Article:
Just like their owners, horses will require periodic dental care. While things like cavities are less of an issue in a horse (unless you have fed your horse a diet with a lot of refined sugars), horses will need to have their teeth looked at. A horse’s teeth grow continuously throughout most of the horse’s life and fed a horse’s natural diet of foraged grass and other plants, these teeth will wear themselves down at about the rate that the teeth grow in.
Unfortunately, one of the shortfalls of modern horse care is that horses have been removed from their natural conditions and are often fed types of feed that will not wear down the teeth as efficiently as the teeth were developed to.
Are there any dangers for a horse’s teeth to wear out unevenly? Most of the time, these mis-worn teeth will develop into razor sharp hooks and cause plenty of discomfort to the horse. Often with the help of the halter, the cheek will be pressed against the tooth where it will be sliced into repeatedly. This can be very painful for the horse and an infection might develop over time.
The uneven wear will cause the horse to chew in an uncomfortable and unnatural manner if left untreated. This could result in a loose tooth and eventually fall out. A horse with missing teeth will aggravate the problem and lead to more serious teeth uneven wearing problems.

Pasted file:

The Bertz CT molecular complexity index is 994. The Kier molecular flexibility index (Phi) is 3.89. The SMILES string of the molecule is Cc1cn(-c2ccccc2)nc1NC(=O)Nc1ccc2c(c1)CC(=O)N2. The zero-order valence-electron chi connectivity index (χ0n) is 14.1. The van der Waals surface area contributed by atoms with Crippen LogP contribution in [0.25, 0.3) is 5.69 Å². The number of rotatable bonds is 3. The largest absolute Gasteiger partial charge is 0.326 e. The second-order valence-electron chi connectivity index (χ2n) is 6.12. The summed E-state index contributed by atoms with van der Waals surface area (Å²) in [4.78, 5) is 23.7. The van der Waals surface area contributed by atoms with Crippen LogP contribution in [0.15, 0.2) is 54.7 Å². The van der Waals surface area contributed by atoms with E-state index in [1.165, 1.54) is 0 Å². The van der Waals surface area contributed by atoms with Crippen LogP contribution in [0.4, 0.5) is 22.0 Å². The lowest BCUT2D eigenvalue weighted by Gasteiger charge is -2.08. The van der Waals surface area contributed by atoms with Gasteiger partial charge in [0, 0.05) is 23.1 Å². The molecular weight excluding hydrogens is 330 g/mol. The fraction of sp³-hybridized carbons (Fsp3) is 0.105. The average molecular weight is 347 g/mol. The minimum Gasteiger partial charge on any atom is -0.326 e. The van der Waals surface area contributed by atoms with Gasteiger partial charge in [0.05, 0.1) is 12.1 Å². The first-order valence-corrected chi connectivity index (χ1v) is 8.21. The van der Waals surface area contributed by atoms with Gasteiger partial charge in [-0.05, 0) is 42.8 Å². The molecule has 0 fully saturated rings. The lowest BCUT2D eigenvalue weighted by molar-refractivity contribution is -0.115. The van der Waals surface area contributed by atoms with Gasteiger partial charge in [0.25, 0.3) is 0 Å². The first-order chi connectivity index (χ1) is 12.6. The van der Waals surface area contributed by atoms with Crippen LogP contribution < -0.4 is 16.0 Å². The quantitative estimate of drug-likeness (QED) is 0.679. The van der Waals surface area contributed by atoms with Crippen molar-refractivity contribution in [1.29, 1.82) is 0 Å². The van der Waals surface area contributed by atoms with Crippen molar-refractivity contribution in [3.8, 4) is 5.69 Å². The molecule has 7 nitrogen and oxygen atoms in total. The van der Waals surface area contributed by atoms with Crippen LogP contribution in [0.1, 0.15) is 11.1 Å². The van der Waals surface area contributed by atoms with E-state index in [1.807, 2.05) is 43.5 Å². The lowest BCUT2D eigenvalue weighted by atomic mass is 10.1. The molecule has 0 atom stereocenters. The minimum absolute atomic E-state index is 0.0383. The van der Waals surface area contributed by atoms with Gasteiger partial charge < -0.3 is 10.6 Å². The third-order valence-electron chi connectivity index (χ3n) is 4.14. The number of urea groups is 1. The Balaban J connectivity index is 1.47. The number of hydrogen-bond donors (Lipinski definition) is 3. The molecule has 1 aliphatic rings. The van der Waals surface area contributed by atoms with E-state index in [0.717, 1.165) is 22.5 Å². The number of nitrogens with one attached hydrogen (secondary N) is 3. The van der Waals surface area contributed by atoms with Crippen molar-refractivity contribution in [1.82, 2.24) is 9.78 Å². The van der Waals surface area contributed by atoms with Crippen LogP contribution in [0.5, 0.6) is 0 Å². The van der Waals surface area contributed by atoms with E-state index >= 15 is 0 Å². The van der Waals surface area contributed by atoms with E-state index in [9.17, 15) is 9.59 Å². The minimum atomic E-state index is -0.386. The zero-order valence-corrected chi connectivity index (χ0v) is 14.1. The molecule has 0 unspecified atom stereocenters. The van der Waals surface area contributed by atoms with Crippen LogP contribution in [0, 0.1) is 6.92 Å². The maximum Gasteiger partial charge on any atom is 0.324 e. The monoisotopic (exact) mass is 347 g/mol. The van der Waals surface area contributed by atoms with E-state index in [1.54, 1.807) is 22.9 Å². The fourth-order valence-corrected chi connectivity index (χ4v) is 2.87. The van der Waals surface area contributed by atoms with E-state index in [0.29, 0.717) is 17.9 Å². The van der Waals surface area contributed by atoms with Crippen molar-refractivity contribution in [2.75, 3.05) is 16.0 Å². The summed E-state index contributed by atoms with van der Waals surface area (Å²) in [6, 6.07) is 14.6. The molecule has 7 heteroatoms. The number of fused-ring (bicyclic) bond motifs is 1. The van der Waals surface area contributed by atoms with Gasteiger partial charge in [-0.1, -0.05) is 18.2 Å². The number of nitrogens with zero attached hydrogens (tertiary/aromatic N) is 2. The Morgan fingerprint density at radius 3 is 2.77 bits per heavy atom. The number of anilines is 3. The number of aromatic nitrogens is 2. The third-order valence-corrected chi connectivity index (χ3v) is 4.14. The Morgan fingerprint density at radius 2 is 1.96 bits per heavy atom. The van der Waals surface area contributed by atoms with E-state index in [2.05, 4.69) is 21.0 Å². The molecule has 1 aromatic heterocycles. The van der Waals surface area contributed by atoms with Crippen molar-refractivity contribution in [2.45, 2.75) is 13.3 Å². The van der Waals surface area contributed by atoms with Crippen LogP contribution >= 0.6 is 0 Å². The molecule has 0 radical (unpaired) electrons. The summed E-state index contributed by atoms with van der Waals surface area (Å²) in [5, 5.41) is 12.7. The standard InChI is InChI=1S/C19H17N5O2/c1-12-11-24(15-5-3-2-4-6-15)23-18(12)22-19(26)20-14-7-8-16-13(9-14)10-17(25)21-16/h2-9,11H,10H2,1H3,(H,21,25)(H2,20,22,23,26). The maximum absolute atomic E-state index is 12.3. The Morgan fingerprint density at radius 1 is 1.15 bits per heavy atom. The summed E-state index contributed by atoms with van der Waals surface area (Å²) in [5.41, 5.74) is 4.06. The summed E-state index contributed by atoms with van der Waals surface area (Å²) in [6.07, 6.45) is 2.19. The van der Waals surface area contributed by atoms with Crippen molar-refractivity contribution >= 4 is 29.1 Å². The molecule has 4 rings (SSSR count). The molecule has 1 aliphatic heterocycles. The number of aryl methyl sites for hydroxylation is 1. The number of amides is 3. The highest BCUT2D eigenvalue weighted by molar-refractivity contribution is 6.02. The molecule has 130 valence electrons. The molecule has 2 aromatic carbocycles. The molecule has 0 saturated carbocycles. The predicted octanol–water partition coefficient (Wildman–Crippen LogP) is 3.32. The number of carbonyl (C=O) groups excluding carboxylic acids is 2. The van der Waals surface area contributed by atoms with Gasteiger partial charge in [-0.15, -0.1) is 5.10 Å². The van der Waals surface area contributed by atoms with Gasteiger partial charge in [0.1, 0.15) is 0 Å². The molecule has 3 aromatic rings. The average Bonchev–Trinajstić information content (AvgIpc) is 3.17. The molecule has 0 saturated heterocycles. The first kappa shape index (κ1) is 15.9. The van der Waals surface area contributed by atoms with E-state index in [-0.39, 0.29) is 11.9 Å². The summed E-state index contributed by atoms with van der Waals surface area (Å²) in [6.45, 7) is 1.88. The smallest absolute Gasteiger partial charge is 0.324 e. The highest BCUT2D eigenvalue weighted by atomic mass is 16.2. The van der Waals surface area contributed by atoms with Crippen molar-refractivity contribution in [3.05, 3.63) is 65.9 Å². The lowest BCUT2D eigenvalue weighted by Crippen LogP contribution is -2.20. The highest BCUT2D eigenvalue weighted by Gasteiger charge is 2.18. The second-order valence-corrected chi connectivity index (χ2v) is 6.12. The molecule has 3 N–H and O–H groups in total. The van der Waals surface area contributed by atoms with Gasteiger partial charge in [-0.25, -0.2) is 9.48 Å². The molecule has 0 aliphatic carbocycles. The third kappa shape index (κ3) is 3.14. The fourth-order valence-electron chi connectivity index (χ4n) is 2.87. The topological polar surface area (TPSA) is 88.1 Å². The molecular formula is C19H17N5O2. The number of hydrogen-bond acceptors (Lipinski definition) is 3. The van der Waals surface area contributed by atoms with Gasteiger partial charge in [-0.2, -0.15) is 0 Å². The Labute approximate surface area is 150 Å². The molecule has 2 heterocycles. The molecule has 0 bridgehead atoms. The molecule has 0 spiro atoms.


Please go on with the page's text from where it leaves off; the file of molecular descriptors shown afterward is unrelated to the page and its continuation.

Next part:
It is not possible to let your modern horse out to pasture for long period of time a day. So what is the solution for this? This is where we need the services of equine dentists. Using a rasp, either manually or by means of a power tool, an equine dentist will “float” your horse’s teeth. The idea is that the sharp ridges and hooks that may have been created will be filed down, allowing the horse eventually to move its jaw in the correct manner and without pain.
The equine dentist will not file the horse’s teeth to the point where they are smooth however. The horse needs some contours to its teeth for proper chewing. The teeth will be filed to roughly the same length, and if a horse’s canine tooth has grown too long, it may be filed as well. Sometimes, a tooth might grow too long to be filed. When this happens, the dentist will use a specialized tool to cut the unwanted portion. This task especially is best left to a professional to ensure that your horse’s tooth will not shatter.
It is not difficult to spot a horse dental problem, you just have to observe how she chews and eats her food. It is time to consult a equine dentist when you find your horse salivating more often, eating slower, dropping food from their mouths or feces with large pieces of food visible. If you are not sure where to locate a equine dentist in your city, you can ask your veterinarian or other horse owners for recommendation. In actual fact, many equine veterinarians are also trained in equine dentistry.
There are about 75 million horses in the world today with more than 350 different breeds of ponies and horses. To learn more about the modern horse health and horse care, follow the links to vist us at PetCustomer.com.